Definition of pond in English:

pond

noun

  • 1A small body of still water formed naturally or by hollowing or embanking.

    • ‘Although the number of rural ponds is decreasing rapidly, garden ponds are gaining in popularity and are becoming increasingly important habitats for toads, says the trust.’
    • ‘Artificial ponds for bass are very common in the midwest and southern states.’
    • ‘Water gardens are ponds having water falls, pond plants and pond life like exotic fishes.’
    • ‘One of the hall's most spectacular new features is the Father Tiber garden with its ponds, fountains and water cascade.’
    • ‘I've got a lovely garden, two ponds and a water-fall.’
    • ‘Through the ages, Indian agriculture has been sustained by natural and man-made water bodies such as lakes, tanks, ponds and similar structures.’
    • ‘It also provides a connection with nature via gardens, water, ponds, plant materials, daylight, and fresh air.’
    • ‘North African catfish live in a variety of freshwater environments, including quiet waters like lakes, ponds, and pools.’
    • ‘Waters to head for include canals, rivers, gravel pits, lakes, ponds, meres and reservoirs.’
    • ‘Most wash their clothes and their bodies in nearby ponds or at community water taps.’
    • ‘Pond owners are frequently interested in providing artificial aeration in their ponds.’
    • ‘Surface water bodies like ponds and tanks are the perennial breeding sources.’
    • ‘From digging rainwater pits to cleaning of ponds, the local bodies in Ernakulam district have taken up water conservation programmes in a big way.’
    • ‘Lakes show a great range in size and depth, from small local ponds to bodies of water covering thousands of square kilometres.’
    • ‘The Chichghat valley is a dense natural forest with ponds and waterholes, grasslands and meadows.’
    • ‘They enter the ponds largely with water that is piped in from other ponds or local bodies of water and eat the food that the farmers put in the pond to fatten up the crop fish.’
    • ‘A special feature of the park is that it has a couple of natural ponds, brimming with water.’
    • ‘Projecting eaves and bamboo verandahs shaped views of gardens with ponds, streams and artificial hills.’
    • ‘Provisions for drainage, road pavement, ground water recharge, and artificial ponds are also being made.’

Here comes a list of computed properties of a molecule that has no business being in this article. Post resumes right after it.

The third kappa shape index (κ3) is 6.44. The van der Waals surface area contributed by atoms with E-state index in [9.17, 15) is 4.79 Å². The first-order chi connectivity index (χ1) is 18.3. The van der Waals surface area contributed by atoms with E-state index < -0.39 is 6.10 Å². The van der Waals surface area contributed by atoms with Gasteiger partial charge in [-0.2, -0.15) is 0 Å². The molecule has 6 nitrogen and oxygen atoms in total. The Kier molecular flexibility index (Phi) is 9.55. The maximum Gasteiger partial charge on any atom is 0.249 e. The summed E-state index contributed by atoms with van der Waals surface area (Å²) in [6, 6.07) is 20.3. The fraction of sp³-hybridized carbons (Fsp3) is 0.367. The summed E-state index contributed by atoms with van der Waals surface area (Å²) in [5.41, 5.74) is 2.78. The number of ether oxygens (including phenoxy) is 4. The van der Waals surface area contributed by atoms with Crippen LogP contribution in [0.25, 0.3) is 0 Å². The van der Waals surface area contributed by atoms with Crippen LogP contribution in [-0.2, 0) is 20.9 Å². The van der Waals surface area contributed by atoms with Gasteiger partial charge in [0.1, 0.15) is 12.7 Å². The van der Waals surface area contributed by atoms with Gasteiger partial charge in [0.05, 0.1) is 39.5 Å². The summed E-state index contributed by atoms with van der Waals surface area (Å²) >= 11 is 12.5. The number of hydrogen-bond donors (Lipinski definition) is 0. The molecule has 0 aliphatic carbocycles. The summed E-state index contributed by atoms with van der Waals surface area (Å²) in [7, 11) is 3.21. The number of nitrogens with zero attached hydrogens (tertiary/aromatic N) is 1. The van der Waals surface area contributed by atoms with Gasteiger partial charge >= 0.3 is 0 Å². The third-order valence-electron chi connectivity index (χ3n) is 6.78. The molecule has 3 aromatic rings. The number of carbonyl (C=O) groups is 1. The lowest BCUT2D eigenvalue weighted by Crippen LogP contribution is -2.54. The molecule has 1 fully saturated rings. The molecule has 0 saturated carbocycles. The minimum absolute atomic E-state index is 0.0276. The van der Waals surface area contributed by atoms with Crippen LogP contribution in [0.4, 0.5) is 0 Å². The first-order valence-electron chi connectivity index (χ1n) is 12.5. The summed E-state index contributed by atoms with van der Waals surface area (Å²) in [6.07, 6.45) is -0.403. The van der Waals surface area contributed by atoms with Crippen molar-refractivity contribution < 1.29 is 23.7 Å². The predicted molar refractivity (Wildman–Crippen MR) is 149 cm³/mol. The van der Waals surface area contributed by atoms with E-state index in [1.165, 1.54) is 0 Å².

• ‘Runoff from irrigation and rain is recycled through a series of ponds and wetlands that naturally cleanse it for reuse in vineyards and landscaping.’
    pool, puddle, lake, tarn, reservoir, waterhole, lagoon, inland sea, swim
    stew
    loch, lochan
    lough
    pothole, bayou, tank
    moana
    mere, plash
    View synonyms
    1. 1.1informal The Atlantic ocean.
      ‘he's relatively unknown on this side of the pond’
      • ‘Suddenly, even the media on our side of the pond was full of it, too - reports, reviews, screen-grabs and story-lines.’
      • ‘It is a Tolstoyan study in human fallibility in the context of global history, the like of which nobody on this side of the pond has come close to emulating.’
      • ‘That's how it looked over on this side of the pond, too.’
      • ‘Well I finally made it to the other side of the pond - I got myself a flight to Newark and am now hiding out in New Jersey.’
      • ‘A critical hit on both sides of the pond, it's a noir detective story starring Lionel Essrog, a detective with Tourette's Syndrome.’
      • ‘Despite his national success on this side of the pond, Tim won't be expecting an invitation to the White House.’
      • ‘Three Oxford students have a blog devoted to international relations, and politics on our side of the pond.’
      • ‘Everyone's thoughts were on the other side of the pond.’
      • ‘One can only wonder what the cheese-eating surrender monkeys on the other side of the pond think of all this.’
      • ‘Exactly the same is going on here on this side of the pond, as the Telegraph's story on Friday revealed.’
      • ‘The other thing is until the web came out and we started to connect online, the stories took a lot longer to move from one side of the pond to the other.’
      • ‘And while I'd love to meet the wonderful Asparagirl, sadly I think I am not going to be on that side of the pond.’
      • ‘British journalism revelling in racial division the other side of the Atlantic rarely seems to trouble itself to look at the ethnic splits this side of the pond.’
      • ‘Over on this side of the pond, the first weekend in June is called Whit Weekend - presumably because we care not a whit for what we get up to.’